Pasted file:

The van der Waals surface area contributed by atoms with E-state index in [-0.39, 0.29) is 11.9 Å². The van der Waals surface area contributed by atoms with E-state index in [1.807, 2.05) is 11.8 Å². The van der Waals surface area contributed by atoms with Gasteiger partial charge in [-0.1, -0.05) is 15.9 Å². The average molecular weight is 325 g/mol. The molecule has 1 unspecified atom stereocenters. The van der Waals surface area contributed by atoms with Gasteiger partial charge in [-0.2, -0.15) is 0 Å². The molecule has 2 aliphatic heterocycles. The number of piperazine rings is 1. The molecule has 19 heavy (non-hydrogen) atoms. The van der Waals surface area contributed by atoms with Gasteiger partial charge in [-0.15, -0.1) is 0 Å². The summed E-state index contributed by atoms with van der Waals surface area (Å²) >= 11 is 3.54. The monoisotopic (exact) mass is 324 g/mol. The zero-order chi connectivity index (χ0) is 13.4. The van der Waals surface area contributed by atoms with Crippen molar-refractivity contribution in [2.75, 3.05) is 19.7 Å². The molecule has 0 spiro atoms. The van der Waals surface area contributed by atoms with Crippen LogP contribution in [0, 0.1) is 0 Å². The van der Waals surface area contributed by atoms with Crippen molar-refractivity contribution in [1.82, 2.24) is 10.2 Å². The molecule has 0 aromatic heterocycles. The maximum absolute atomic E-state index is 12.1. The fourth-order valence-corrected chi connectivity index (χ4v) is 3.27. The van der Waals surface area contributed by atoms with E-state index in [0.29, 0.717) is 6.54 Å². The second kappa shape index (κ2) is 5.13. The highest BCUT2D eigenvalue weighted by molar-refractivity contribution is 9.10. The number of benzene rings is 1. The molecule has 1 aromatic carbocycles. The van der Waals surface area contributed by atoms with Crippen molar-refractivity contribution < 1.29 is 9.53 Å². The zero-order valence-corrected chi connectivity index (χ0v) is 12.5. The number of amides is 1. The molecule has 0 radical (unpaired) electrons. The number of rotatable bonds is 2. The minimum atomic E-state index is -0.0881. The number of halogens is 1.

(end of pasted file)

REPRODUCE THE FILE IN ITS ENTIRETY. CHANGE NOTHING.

The van der Waals surface area contributed by atoms with E-state index in [-0.39, 0.29) is 11.9 Å². The van der Waals surface area contributed by atoms with E-state index in [1.807, 2.05) is 11.8 Å². The van der Waals surface area contributed by atoms with Gasteiger partial charge in [-0.1, -0.05) is 15.9 Å². The average molecular weight is 325 g/mol. The molecule has 1 unspecified atom stereocenters. The van der Waals surface area contributed by atoms with Gasteiger partial charge in [-0.2, -0.15) is 0 Å². The molecule has 2 aliphatic heterocycles. The number of piperazine rings is 1. The molecule has 19 heavy (non-hydrogen) atoms. The van der Waals surface area contributed by atoms with Gasteiger partial charge in [-0.15, -0.1) is 0 Å². The summed E-state index contributed by atoms with van der Waals surface area (Å²) >= 11 is 3.54. The monoisotopic (exact) mass is 324 g/mol. The zero-order chi connectivity index (χ0) is 13.4. The van der Waals surface area contributed by atoms with Crippen molar-refractivity contribution in [2.75, 3.05) is 19.7 Å². The molecule has 0 spiro atoms. The van der Waals surface area contributed by atoms with Crippen LogP contribution in [0, 0.1) is 0 Å². The van der Waals surface area contributed by atoms with Crippen molar-refractivity contribution in [1.82, 2.24) is 10.2 Å². The molecule has 0 aromatic heterocycles. The maximum absolute atomic E-state index is 12.1. The fourth-order valence-corrected chi connectivity index (χ4v) is 3.27. The van der Waals surface area contributed by atoms with E-state index in [0.29, 0.717) is 6.54 Å². The second kappa shape index (κ2) is 5.13. The highest BCUT2D eigenvalue weighted by molar-refractivity contribution is 9.10. The number of benzene rings is 1. The molecule has 1 aromatic carbocycles. The van der Waals surface area contributed by atoms with Crippen molar-refractivity contribution < 1.29 is 9.53 Å². The zero-order valence-corrected chi connectivity index (χ0v) is 12.5. The number of amides is 1. The molecule has 0 radical (unpaired) electrons. The number of rotatable bonds is 2. The minimum atomic E-state index is -0.0881. The number of halogens is 1.